I discovered a love for citizen science projects a few years ago, when a friend got me hooked on Snapshot Serengeti. After creating an account on their website, I had the chance to click through trail cam photos from a national park and conservation area in Tanzania. My goal was to find, identify, and count the animals captured in those photos to help with a population survey and create the dataset that would support many studies–from how and where animals move and cluster in the park, to how that changes over time.

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Snapshot Serengeti features many amazing captures, like this one, on their blog.

As bored grad students know, many trail cam captures are duds, when the camera is triggered by swaying grass or other non-animal movement. But every few photos I’d catch a glimpse of Tanzanian wildlife in their natural environment: elephants, antelope, lions, and so many more. Oh, and wildebeests. So many, many wildebeests.   I don’t remember much of that weekend, it is lost in a fog of wildebeests and concentration, but I do know I was on a mission to find and identify my very own aardwolf capture.

Since that weekend, I’ve come to love and support many crowd-sourced science projects (many of which I discovered through Zooniverse, a platform for participants and researchers interested in crowd-sourced data collection projects. Scientific American also keeps a running list of projects). You can spy on penguins, characterize bat calls, and map the hills of Mars. You can measure hurricanes, track snow cover, and transcribe nautical logs to advance our understanding of our weather and climate. You can participate in amazing and important things.

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Penguin Watch is a currently running project similar to Snapshot Serengeti.

In this age when science is so often viewed as opaque, dated, scary, or irrelevant, citizen science gives me great hope. We need skilled science communicators, and there are many people out there doing great work–including organizations and individuals right here in the Oiled Wildlife Care Network. But citizen science goes one step further. In addition to providing another way to learn about how science is conducted, it actually asks people to participate and invest in real, current research projects. Making science so accessible and allowing volunteers to have such an important role in data collection lets people from all walks of life experience what scientists already know: how great science is, and how exciting it can be to contribute to humanity’s collective knowledge.

So check it out! And then get everyone you know to check it out too.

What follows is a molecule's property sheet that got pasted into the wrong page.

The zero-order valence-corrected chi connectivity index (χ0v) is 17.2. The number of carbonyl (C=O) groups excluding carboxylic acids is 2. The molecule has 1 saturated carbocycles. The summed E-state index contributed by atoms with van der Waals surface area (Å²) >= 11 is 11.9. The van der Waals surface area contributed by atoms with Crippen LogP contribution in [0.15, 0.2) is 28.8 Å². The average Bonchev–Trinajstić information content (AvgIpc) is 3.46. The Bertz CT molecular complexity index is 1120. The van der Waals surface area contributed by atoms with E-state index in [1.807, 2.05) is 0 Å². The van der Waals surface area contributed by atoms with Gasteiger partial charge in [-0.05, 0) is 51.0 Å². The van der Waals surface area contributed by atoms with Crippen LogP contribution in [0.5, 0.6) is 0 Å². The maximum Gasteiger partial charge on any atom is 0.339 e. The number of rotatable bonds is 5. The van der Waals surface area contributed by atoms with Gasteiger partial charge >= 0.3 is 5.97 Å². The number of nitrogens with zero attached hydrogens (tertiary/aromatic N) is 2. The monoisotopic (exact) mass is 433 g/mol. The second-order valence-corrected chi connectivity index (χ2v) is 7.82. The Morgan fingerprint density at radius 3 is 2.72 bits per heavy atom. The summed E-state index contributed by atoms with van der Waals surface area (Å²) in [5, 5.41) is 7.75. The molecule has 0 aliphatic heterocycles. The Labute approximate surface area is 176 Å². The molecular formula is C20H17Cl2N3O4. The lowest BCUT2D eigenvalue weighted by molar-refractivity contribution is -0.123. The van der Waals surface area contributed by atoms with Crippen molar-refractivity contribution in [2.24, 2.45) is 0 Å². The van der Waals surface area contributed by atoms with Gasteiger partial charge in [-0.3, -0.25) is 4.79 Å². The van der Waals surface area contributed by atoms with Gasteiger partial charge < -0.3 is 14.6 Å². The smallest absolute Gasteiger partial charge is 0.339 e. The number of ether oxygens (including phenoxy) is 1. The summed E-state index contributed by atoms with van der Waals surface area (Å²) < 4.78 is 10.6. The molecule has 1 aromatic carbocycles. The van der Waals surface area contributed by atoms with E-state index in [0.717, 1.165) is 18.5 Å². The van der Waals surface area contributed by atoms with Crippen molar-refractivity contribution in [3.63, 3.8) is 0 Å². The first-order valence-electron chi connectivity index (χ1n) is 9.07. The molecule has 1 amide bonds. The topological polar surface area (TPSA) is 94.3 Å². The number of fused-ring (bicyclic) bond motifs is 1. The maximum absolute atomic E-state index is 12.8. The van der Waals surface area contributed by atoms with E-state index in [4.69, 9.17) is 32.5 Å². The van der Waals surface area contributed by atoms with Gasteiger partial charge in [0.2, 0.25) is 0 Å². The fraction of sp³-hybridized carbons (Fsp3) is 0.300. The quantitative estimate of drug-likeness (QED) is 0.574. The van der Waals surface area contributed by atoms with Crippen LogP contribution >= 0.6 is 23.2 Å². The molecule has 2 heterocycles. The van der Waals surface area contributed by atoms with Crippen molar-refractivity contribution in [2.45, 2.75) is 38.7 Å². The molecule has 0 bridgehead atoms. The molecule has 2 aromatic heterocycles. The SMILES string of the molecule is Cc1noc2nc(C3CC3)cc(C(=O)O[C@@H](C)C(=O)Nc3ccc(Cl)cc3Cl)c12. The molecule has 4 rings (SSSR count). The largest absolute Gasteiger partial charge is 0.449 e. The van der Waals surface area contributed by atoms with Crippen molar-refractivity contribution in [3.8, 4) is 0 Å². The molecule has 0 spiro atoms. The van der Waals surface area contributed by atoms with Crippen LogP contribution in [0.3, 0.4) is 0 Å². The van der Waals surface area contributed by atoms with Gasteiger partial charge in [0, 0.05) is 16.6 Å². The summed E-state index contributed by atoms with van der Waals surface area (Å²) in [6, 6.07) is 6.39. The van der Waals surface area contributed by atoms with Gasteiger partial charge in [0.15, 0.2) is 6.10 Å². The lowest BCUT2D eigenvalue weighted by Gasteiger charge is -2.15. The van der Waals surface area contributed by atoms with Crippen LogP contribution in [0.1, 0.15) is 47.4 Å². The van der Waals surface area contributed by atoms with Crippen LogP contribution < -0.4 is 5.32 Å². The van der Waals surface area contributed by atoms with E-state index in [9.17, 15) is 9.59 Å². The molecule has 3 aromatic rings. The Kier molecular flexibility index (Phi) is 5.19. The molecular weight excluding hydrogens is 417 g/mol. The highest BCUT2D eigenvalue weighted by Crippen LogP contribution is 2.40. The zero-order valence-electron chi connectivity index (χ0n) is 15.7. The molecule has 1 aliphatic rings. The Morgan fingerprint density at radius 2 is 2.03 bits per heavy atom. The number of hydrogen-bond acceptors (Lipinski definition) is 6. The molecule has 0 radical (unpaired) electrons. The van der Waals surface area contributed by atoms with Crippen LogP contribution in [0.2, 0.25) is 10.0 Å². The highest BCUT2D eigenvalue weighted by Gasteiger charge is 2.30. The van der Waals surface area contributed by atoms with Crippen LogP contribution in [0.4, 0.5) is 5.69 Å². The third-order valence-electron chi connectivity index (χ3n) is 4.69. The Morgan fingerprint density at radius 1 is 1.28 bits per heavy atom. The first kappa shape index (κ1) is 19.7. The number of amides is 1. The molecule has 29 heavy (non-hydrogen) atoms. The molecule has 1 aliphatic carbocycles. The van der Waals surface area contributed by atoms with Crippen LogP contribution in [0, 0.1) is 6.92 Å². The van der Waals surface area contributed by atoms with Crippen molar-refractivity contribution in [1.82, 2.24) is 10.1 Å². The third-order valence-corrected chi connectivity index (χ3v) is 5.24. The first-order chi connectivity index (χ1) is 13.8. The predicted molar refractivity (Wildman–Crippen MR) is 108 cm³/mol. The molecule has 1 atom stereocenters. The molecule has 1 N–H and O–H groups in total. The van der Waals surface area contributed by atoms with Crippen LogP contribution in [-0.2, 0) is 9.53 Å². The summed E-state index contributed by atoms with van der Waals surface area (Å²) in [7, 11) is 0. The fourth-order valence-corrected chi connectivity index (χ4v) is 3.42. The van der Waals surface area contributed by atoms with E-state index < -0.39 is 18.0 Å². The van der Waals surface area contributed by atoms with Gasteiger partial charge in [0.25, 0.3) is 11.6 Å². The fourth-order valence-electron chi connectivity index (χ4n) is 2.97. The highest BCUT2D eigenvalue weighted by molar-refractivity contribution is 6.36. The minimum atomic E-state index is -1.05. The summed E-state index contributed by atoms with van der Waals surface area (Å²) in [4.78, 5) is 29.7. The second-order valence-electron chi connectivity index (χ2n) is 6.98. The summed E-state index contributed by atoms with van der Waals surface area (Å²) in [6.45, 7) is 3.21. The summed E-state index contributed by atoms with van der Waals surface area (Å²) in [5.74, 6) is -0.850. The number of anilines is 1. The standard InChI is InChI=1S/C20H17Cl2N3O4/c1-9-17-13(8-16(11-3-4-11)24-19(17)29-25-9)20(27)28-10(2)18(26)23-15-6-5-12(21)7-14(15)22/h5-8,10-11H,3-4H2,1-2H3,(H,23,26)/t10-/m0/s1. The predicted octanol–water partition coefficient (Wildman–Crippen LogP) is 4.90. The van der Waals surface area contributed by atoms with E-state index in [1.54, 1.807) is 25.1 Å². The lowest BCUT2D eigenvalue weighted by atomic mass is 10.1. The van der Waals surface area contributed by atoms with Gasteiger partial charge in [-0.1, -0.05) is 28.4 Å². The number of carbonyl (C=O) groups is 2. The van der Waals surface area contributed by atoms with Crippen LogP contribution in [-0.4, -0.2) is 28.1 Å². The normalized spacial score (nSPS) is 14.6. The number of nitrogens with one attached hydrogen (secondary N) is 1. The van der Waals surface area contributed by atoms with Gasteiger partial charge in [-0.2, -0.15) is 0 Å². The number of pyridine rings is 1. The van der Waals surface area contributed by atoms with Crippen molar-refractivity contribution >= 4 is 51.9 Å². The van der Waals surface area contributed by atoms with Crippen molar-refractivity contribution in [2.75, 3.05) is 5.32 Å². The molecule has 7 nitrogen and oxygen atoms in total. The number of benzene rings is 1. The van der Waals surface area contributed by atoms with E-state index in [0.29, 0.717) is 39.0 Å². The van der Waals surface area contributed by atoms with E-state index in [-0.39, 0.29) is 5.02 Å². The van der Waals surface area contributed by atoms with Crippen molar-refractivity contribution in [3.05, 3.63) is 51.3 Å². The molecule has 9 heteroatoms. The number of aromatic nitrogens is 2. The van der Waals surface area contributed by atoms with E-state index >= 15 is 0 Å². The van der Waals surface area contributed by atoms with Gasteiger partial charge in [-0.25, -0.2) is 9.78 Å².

You won’t be sorry you did.

Steph

Refugio Pelican Update

We wanted to give everyone an update on the post-release pelican study from the Refugio spill, now almost one year ago. You may recall that 12 oiled pelicans and 8 control pelicans were outfitted with satellite tags so we could compare their movements and survival. In addition, all oiled pelicans that were released (not just the satellite tagged pelicans) got a green color band.  Please report all pelicans with green bands to us here if you see them. While you are out looking for pelicans, if you do happen to see any with blue bands, please report those birds to International Bird Rescue.  Even though we have a few control birds from this study that are sporting blue bands, most of the pelicans out there that have blue bands were rehabilitated by International Bird Rescue, and getting reports on where these birds are is extremely valuable.

Currently we have about 6 or 7 birds still transmitting. Two birds, one control and one oiled bird, have made some trips to Anacapa Island as if they were thinking about breeding, but they haven’t been there lately, so it’s unlikely that they are breeding.

A couple of control birds are hanging out in San Diego, and one of the rehabilitated birds is at a large lake in Baja California. Two other rehabilitated birds are in Baja; one is traveling north in the Gulf of California, and the other is in the central part of the Gulf of California. This last bird is a challenge . . . his satellite tag has stopped transmitting for extended periods of time, and then suddenly starts transmitting again right about the time we’ve decided the bird (or the tag) is dead. I’m going to give him the benefit of the doubt for as long as possible!

This May 7th, Audubon California sponsored a Brown Pelican Birding Blitz, where members of the public were encouraged to go find and report pelicans (AND maybe see some color-banded birds!). We are waiting to hear if anyone saw our green-banded birds! More information about the Blitz can be found here.

Here’s a map of the pelicans from the past month. If you look carefully around Los Angeles, you can see a bit of yellow peeking through — those dots all got covered by the bird in red. And near San Diego, you can see some blue dots . . . . that’s our bird with the satellite tag that seems lazy.

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Current locations of Brown Pelicans that are part of the post-release study from the 2015 Refugio Oil Spill.

– Christine